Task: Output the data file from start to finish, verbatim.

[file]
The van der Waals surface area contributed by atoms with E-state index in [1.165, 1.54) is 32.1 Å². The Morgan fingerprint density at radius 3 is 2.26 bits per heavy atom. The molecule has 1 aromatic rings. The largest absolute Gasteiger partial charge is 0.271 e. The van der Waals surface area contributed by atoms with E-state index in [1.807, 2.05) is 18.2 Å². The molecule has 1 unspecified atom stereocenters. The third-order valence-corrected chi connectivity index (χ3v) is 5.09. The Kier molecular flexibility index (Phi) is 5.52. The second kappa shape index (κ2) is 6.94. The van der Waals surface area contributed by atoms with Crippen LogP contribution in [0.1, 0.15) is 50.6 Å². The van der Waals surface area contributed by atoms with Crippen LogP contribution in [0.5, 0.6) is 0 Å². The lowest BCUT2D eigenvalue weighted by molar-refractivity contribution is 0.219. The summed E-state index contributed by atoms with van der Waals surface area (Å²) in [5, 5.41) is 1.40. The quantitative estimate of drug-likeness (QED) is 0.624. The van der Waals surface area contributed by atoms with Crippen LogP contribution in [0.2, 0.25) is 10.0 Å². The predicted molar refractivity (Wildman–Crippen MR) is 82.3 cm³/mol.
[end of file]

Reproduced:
The van der Waals surface area contributed by atoms with E-state index in [1.165, 1.54) is 32.1 Å². The Morgan fingerprint density at radius 3 is 2.26 bits per heavy atom. The molecule has 1 aromatic rings. The largest absolute Gasteiger partial charge is 0.271 e. The van der Waals surface area contributed by atoms with E-state index in [1.807, 2.05) is 18.2 Å². The molecule has 1 unspecified atom stereocenters. The third-order valence-corrected chi connectivity index (χ3v) is 5.09. The Kier molecular flexibility index (Phi) is 5.52. The second kappa shape index (κ2) is 6.94. The van der Waals surface area contributed by atoms with Crippen LogP contribution in [0.1, 0.15) is 50.6 Å². The van der Waals surface area contributed by atoms with Crippen LogP contribution in [0.5, 0.6) is 0 Å². The lowest BCUT2D eigenvalue weighted by molar-refractivity contribution is 0.219. The summed E-state index contributed by atoms with van der Waals surface area (Å²) in [5, 5.41) is 1.40. The quantitative estimate of drug-likeness (QED) is 0.624. The van der Waals surface area contributed by atoms with Crippen LogP contribution in [0.2, 0.25) is 10.0 Å². The predicted molar refractivity (Wildman–Crippen MR) is 82.3 cm³/mol.